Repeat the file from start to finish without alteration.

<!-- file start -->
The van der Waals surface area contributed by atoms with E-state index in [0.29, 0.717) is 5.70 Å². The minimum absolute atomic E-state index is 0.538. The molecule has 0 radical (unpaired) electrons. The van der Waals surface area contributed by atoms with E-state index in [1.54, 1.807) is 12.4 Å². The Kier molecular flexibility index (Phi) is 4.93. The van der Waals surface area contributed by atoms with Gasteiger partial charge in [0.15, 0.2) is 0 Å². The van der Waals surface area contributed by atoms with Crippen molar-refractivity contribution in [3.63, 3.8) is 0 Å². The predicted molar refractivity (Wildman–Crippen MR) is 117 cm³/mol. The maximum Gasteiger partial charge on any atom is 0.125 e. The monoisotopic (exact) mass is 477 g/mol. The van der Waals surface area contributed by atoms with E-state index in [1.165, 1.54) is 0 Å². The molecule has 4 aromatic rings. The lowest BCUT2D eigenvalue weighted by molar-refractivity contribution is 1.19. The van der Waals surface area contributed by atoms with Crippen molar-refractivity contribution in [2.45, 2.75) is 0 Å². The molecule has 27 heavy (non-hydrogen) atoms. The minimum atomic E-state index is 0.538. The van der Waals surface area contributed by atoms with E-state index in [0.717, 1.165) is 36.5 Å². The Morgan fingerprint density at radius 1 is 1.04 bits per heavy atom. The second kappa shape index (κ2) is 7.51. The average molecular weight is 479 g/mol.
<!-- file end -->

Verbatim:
The van der Waals surface area contributed by atoms with E-state index in [0.29, 0.717) is 5.70 Å². The minimum absolute atomic E-state index is 0.538. The molecule has 0 radical (unpaired) electrons. The van der Waals surface area contributed by atoms with E-state index in [1.54, 1.807) is 12.4 Å². The Kier molecular flexibility index (Phi) is 4.93. The van der Waals surface area contributed by atoms with Gasteiger partial charge in [0.15, 0.2) is 0 Å². The van der Waals surface area contributed by atoms with Crippen molar-refractivity contribution in [3.63, 3.8) is 0 Å². The predicted molar refractivity (Wildman–Crippen MR) is 117 cm³/mol. The maximum Gasteiger partial charge on any atom is 0.125 e. The monoisotopic (exact) mass is 477 g/mol. The van der Waals surface area contributed by atoms with E-state index in [1.165, 1.54) is 0 Å². The molecule has 4 aromatic rings. The lowest BCUT2D eigenvalue weighted by molar-refractivity contribution is 1.19. The van der Waals surface area contributed by atoms with Crippen molar-refractivity contribution in [2.45, 2.75) is 0 Å². The molecule has 27 heavy (non-hydrogen) atoms. The minimum atomic E-state index is 0.538. The van der Waals surface area contributed by atoms with E-state index in [0.717, 1.165) is 36.5 Å². The Morgan fingerprint density at radius 1 is 1.04 bits per heavy atom. The second kappa shape index (κ2) is 7.51. The average molecular weight is 479 g/mol.